Demands at food banks may point to need for mental health support
In an opinion column published earlier this week in the British Medical Journal, England-based social worker Tom Pollard linked the increased demand at food banks in London and Kent to an increasing need for mental health services. It tracks with the National Health Service’s previous warning of a “mental health pandemic” born from the widespread trauma inflicted by the COVID-19 pandemic.
After conducting interviews at independent food banks in London and Kent, Pollard wrote: “The inadequacy of people’s income was not only causing material hardship, but also meant that people were psychologically consumed by the task of trying to make ends meet. This left little space or energy for being able to plan for a better future or take practical steps towards achieving this. People spoke about a constant sense of pressure and struggle…Even those who did not describe themselves as having mental health problems were often showing signs of poor mental health – constant worry, struggling with sleep, possible physical manifestations of anxiety.”
‘Sexy But Psycho: How the Patriarchy Uses Women’s Trauma Against Them’
That’s the name of the new book by British psychologist Jessica Taylor. She argues that women are duped into believing they’re mentally ill simply for displaying normal emotions. In an essay for Stylist, Taylor laments what she calls an alarming trend – increased advertising for items and women’s apparel with labels like “cute but psycho,” “borderline,” or “my wife is psycho, but hot.” The merchandise intends to be lighthearted but reflects a larger problem in the culture of pathologizing women and girls by labeling them with unmerited psychiatric diagnoses.
The growing movement to destigmatize mental health, Taylor argues, is hindered when women are pathologized as abnormally emotional for expressing anger, sadness, or heartache. It’s an echo of horrific times in history when women who didn’t submit to men, asked “too many questions,” or dared to challenge authority were subjected to witch trials or confined to asylums and tortured for their “hysteria.”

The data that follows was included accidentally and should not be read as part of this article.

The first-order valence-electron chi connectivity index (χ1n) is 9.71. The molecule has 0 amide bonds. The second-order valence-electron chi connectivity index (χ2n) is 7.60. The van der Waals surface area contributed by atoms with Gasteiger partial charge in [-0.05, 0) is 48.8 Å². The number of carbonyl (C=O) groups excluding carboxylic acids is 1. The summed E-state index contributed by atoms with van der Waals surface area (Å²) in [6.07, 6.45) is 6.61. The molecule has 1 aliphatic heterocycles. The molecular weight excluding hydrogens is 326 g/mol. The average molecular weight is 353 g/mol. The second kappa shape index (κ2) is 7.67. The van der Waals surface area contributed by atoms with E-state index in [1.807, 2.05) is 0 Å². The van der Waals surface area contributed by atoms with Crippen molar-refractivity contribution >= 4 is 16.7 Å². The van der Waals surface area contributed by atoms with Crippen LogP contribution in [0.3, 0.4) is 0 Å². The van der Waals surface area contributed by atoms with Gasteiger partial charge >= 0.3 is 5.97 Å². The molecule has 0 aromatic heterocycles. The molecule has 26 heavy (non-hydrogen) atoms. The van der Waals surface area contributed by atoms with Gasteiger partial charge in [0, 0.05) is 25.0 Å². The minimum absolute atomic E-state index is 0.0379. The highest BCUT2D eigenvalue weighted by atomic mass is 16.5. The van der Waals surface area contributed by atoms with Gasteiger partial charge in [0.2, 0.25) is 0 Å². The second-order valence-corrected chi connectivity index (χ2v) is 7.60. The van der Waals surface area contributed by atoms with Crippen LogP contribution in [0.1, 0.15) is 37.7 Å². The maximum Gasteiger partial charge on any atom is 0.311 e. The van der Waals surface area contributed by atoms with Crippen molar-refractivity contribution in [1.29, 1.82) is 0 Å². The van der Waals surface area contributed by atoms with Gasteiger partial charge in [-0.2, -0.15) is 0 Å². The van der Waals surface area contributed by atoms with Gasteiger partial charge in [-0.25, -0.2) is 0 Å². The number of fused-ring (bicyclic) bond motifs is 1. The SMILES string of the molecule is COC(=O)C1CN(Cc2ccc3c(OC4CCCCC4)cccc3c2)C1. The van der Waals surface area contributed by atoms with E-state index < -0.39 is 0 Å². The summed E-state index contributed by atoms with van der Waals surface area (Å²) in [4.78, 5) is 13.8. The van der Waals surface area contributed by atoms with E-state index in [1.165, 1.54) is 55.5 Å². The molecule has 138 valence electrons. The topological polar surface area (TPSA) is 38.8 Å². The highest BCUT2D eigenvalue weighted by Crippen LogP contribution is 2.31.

To combat this alarming trend, Taylor says, she employs a trauma-informed approach that enables her to understand the circumstances affecting a woman before diagnosing her as mentally ill or disordered. “It’s a simple, humanistic approach. We don’t seek to medicate or sedate,” she writes. “We simply listen, work together and validate women and girls in their times of crisis and distress. In my 12 years of work in this field, I’ve never suggested that a single one of the women I treat is mentally ill, and yet I’ve had incredible success in supporting them through their traumas.”
In other news …
Andscape highlighted the photo stories of documentary photographer Stephanie Mei-Ling whose work centers “the other” and people of color. She describes herself as “a sociologist. I care about the structure of society and the ways people are treated. I care about justice and equal rights. These things are in my soul.” Her work “celebrates the bold and the beautiful on their quest for liberation,” the article says.
In an interview with Salon about her newest project, veteran Irish writer and actor Sharon Horgan discusses the adventures involved in exploring the connection between depression and possession in Shining Vale, a horror-comedy airing on Starz featuring Courteney Cox, Greg Kinnear, and Mira Sorvino.
If you or anyone you know is considering suicide, call the National Suicide Prevention Lifeline at 1-800-273-8255. And if you’re a veteran, press 1.